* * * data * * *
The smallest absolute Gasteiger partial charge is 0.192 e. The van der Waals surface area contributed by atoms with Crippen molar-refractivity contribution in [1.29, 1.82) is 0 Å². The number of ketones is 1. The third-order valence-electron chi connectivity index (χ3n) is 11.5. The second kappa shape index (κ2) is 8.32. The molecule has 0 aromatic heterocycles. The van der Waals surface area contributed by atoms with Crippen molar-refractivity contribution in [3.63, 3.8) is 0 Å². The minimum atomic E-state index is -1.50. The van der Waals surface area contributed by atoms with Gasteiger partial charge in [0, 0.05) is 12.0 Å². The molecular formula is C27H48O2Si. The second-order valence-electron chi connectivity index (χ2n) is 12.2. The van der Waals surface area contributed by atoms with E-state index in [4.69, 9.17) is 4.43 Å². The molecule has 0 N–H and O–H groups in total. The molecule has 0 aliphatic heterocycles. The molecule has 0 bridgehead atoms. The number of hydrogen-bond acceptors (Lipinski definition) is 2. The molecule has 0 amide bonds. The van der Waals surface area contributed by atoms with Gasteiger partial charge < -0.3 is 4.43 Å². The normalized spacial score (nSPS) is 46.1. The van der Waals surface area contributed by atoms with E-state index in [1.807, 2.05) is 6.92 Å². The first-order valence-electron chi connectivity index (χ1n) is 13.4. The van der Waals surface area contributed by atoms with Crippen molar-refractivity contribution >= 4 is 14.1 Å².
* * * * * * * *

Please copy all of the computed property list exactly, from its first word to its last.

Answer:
The smallest absolute Gasteiger partial charge is 0.192 e. The van der Waals surface area contributed by atoms with Crippen molar-refractivity contribution in [1.29, 1.82) is 0 Å². The number of ketones is 1. The third-order valence-electron chi connectivity index (χ3n) is 11.5. The second kappa shape index (κ2) is 8.32. The molecule has 0 aromatic heterocycles. The van der Waals surface area contributed by atoms with Crippen molar-refractivity contribution in [3.63, 3.8) is 0 Å². The minimum atomic E-state index is -1.50. The van der Waals surface area contributed by atoms with Gasteiger partial charge in [0, 0.05) is 12.0 Å². The molecular formula is C27H48O2Si. The second-order valence-electron chi connectivity index (χ2n) is 12.2. The van der Waals surface area contributed by atoms with E-state index in [4.69, 9.17) is 4.43 Å². The molecule has 0 N–H and O–H groups in total. The molecule has 0 aliphatic heterocycles. The molecule has 0 bridgehead atoms. The number of hydrogen-bond acceptors (Lipinski definition) is 2. The molecule has 0 amide bonds. The van der Waals surface area contributed by atoms with Gasteiger partial charge < -0.3 is 4.43 Å². The normalized spacial score (nSPS) is 46.1. The van der Waals surface area contributed by atoms with E-state index in [1.807, 2.05) is 6.92 Å². The first-order valence-electron chi connectivity index (χ1n) is 13.4. The van der Waals surface area contributed by atoms with Crippen molar-refractivity contribution >= 4 is 14.1 Å².